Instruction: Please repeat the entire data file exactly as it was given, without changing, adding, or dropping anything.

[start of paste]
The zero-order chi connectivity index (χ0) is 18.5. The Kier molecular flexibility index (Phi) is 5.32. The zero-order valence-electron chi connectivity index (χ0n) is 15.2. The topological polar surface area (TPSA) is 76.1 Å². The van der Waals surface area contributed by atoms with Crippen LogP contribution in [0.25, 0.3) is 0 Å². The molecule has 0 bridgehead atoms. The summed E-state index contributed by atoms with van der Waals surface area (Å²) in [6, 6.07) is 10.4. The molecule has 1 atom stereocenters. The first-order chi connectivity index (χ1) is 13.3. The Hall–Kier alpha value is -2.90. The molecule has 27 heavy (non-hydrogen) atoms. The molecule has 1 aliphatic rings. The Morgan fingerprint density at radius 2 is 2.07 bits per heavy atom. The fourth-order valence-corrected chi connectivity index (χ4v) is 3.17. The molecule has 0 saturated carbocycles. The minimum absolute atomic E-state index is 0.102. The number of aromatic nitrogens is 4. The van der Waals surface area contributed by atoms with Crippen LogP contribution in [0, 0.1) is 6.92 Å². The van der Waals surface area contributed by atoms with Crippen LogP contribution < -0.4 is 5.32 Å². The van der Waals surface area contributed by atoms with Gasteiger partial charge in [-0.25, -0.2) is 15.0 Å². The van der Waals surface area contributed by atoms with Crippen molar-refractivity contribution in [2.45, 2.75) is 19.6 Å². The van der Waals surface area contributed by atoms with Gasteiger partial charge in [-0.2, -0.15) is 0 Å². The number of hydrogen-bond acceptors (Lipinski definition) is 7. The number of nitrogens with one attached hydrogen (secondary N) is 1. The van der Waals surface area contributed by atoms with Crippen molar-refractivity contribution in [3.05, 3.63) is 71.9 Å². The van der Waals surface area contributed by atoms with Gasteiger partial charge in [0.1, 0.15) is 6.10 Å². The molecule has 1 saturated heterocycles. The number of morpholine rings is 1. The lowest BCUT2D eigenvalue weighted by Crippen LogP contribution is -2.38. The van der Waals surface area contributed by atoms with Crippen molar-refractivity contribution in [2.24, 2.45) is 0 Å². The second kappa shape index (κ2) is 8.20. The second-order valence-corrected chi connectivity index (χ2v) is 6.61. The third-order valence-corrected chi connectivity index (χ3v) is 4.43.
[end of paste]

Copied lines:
The zero-order chi connectivity index (χ0) is 18.5. The Kier molecular flexibility index (Phi) is 5.32. The zero-order valence-electron chi connectivity index (χ0n) is 15.2. The topological polar surface area (TPSA) is 76.1 Å². The van der Waals surface area contributed by atoms with Crippen LogP contribution in [0.25, 0.3) is 0 Å². The molecule has 0 bridgehead atoms. The summed E-state index contributed by atoms with van der Waals surface area (Å²) in [6, 6.07) is 10.4. The molecule has 1 atom stereocenters. The first-order chi connectivity index (χ1) is 13.3. The Hall–Kier alpha value is -2.90. The molecule has 27 heavy (non-hydrogen) atoms. The molecule has 1 aliphatic rings. The Morgan fingerprint density at radius 2 is 2.07 bits per heavy atom. The fourth-order valence-corrected chi connectivity index (χ4v) is 3.17. The molecule has 0 saturated carbocycles. The minimum absolute atomic E-state index is 0.102. The number of aromatic nitrogens is 4. The van der Waals surface area contributed by atoms with Crippen LogP contribution in [0, 0.1) is 6.92 Å². The van der Waals surface area contributed by atoms with Crippen LogP contribution < -0.4 is 5.32 Å². The van der Waals surface area contributed by atoms with Gasteiger partial charge in [-0.25, -0.2) is 15.0 Å². The van der Waals surface area contributed by atoms with Crippen molar-refractivity contribution in [2.45, 2.75) is 19.6 Å². The van der Waals surface area contributed by atoms with Gasteiger partial charge in [-0.2, -0.15) is 0 Å². The number of hydrogen-bond acceptors (Lipinski definition) is 7. The number of nitrogens with one attached hydrogen (secondary N) is 1. The van der Waals surface area contributed by atoms with Crippen molar-refractivity contribution in [3.05, 3.63) is 71.9 Å². The van der Waals surface area contributed by atoms with Gasteiger partial charge in [0.1, 0.15) is 6.10 Å². The molecule has 1 saturated heterocycles. The number of morpholine rings is 1. The lowest BCUT2D eigenvalue weighted by Crippen LogP contribution is -2.38. The van der Waals surface area contributed by atoms with Crippen molar-refractivity contribution in [2.24, 2.45) is 0 Å². The second kappa shape index (κ2) is 8.20. The second-order valence-corrected chi connectivity index (χ2v) is 6.61. The third-order valence-corrected chi connectivity index (χ3v) is 4.43.